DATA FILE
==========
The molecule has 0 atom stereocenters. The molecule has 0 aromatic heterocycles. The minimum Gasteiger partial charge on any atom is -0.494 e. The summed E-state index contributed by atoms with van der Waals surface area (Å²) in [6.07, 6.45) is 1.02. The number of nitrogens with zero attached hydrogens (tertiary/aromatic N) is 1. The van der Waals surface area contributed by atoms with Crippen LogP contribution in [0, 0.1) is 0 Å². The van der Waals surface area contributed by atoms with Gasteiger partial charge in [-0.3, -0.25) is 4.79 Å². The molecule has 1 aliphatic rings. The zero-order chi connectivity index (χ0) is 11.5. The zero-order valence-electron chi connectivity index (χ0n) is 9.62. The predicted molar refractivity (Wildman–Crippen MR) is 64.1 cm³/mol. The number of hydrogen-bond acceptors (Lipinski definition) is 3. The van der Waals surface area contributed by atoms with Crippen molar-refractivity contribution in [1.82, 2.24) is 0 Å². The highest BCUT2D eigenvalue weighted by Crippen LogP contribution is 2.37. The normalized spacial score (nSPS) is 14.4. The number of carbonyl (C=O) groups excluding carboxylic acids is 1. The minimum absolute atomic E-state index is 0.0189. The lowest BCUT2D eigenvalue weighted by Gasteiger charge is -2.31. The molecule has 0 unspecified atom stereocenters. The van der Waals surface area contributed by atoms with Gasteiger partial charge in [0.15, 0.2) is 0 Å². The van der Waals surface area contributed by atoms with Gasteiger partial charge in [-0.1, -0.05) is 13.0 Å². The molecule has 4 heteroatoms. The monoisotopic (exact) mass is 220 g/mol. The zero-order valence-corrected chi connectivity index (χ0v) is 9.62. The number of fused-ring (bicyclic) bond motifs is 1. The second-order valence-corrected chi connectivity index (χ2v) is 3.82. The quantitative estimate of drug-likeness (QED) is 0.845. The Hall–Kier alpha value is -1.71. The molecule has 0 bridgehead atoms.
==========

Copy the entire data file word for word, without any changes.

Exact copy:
The molecule has 0 atom stereocenters. The molecule has 0 aromatic heterocycles. The minimum Gasteiger partial charge on any atom is -0.494 e. The summed E-state index contributed by atoms with van der Waals surface area (Å²) in [6.07, 6.45) is 1.02. The number of nitrogens with zero attached hydrogens (tertiary/aromatic N) is 1. The van der Waals surface area contributed by atoms with Crippen LogP contribution in [0, 0.1) is 0 Å². The van der Waals surface area contributed by atoms with Gasteiger partial charge in [-0.3, -0.25) is 4.79 Å². The molecule has 1 aliphatic rings. The zero-order chi connectivity index (χ0) is 11.5. The zero-order valence-electron chi connectivity index (χ0n) is 9.62. The predicted molar refractivity (Wildman–Crippen MR) is 64.1 cm³/mol. The number of hydrogen-bond acceptors (Lipinski definition) is 3. The van der Waals surface area contributed by atoms with Crippen molar-refractivity contribution in [1.82, 2.24) is 0 Å². The highest BCUT2D eigenvalue weighted by Crippen LogP contribution is 2.37. The normalized spacial score (nSPS) is 14.4. The number of carbonyl (C=O) groups excluding carboxylic acids is 1. The minimum absolute atomic E-state index is 0.0189. The lowest BCUT2D eigenvalue weighted by Gasteiger charge is -2.31. The molecule has 0 unspecified atom stereocenters. The van der Waals surface area contributed by atoms with Gasteiger partial charge in [0.15, 0.2) is 0 Å². The van der Waals surface area contributed by atoms with Gasteiger partial charge in [-0.1, -0.05) is 13.0 Å². The molecule has 4 heteroatoms. The monoisotopic (exact) mass is 220 g/mol. The zero-order valence-corrected chi connectivity index (χ0v) is 9.62. The number of fused-ring (bicyclic) bond motifs is 1. The second-order valence-corrected chi connectivity index (χ2v) is 3.82. The quantitative estimate of drug-likeness (QED) is 0.845. The Hall–Kier alpha value is -1.71. The molecule has 0 bridgehead atoms.